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In This Issue

Classroom Guide

For students: We hope this guide will help sharpen your reading skills and deepen your understanding of this issue’s articles.

For teachers: We encourage reproduction and adaptation of these ideas, freely and without further permission from Saudi Aramco World, by teachers at any level, whether working in a classroom or through home study.


Class Activities

This issue’s activities, all of which focus on “Bangladesh’s Audacity of Hope,” fall into three sections. The first is based on the notion that “poverty must be tackled from a holistic viewpoint.” (“Holistic” means trying to look at something from as many different ways as you can.) The second uses information about BRAC to understand key ideas about economics. The third section, Visual Analysis, analyzes one photograph that accompanies the article, and another one that doesn’t!

Theme: A Holistic Approach to Tackling Poverty

In the article, Kenyan activist Wangari Maathai is quoted saying that Fazle Hasan Abed founded the Bangladesh Rural Advancement Committee “on the belief that poverty must be tackled from a holistic viewpoint.” Through the activities in this section, you will have a chance to explore what that means.

“Bangladesh’s Audacity of Hope” describes numerous problems that face the poorest people of Bangladesh. BRAC has tried to do something about many of these problems, and its actions have helped reduce the severity of the problems. Read the article, paying particular attention to what the problems are, what actions BRAC has taken, and what has resulted. Working with a small group, write what you discover into the following chart, which contains one completed example for you. Add more lines if you have to. After you fill in the chart, you will have a chance to study its contents more closely.

Problem Intervention Outcome
25% infant mortality (children dying very young) Door-to-door education in oral rehydration 7% infant mortality

What Makes “Poverty”?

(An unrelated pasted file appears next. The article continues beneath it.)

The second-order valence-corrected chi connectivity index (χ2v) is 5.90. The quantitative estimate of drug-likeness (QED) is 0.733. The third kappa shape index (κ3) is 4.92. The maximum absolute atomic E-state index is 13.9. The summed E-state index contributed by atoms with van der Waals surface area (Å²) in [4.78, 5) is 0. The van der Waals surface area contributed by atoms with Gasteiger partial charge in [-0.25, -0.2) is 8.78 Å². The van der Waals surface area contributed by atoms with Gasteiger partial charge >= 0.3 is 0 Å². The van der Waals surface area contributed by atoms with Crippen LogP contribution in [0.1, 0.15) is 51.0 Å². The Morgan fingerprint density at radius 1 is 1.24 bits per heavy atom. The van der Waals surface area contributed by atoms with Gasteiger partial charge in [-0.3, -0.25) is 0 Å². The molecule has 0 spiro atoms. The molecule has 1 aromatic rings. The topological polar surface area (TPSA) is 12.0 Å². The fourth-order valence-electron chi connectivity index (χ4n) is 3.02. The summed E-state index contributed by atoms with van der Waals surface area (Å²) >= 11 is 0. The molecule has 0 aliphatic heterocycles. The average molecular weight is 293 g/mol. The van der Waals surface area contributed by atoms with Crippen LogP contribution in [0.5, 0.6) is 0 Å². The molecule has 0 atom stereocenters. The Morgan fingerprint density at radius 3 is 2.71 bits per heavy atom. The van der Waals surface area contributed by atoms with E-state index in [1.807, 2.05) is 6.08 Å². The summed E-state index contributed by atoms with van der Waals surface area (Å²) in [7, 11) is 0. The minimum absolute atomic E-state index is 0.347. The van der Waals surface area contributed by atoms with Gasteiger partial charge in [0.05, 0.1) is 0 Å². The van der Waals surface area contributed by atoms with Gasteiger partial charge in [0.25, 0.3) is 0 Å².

Poverty, of course, refers first to having little money and few material possessions. But there is more to it: There are many other problems that poor people often have to face. With your group, look at the problems you have listed in the left-hand column of your chart. Discuss the question: How does each relate to poverty? Does poverty cause the problem? Does the problem cause poverty? Or both? How? Let’s look at the example above: a high rate of infant mortality. How does that relate to poverty? Poor people often lack access to good health care, which may cause babies to be born prematurely or with health problems. Poor people may also suffer from poor nutrition and the kinds of diseases that spread from poor sanitation (for example, the diarrhea that BRAC has tried to reduce). So a high infant mortality rate can be seen as a reality that often accompanies poverty. With your group, go through the other problems on your chart. With each one, follow a train of thought modeled after the example in the previous paragraph. Write a sentence or two that explains the relationships you have identified between each problem and poverty. When you’re done, you should have a good sense of the many problems people experience when they are poor, and how these make it difficult to escape from poverty.

A Holistic Approach
Now return to the quote that describes BRAC’s philosophy: that poverty must be “tackled from a holistic viewpoint.” Turn your attention to the second column of your chart. If the first column identifies the problems of poverty, the interventions in the second column identify ways of addressing those problems. Look closely at your second-column list. Each action on the list is one part of a bigger strategy to combat poverty. Based on these interventions, what do you think a “holistic” approach would be? Discuss the question with your group. After your discussion, work on your own to write a paragraph that uses examples from BRAC to answer these questions: What is a “holistic approach to tackling poverty”? Why do BRAC leaders believe that such an approach is necessary?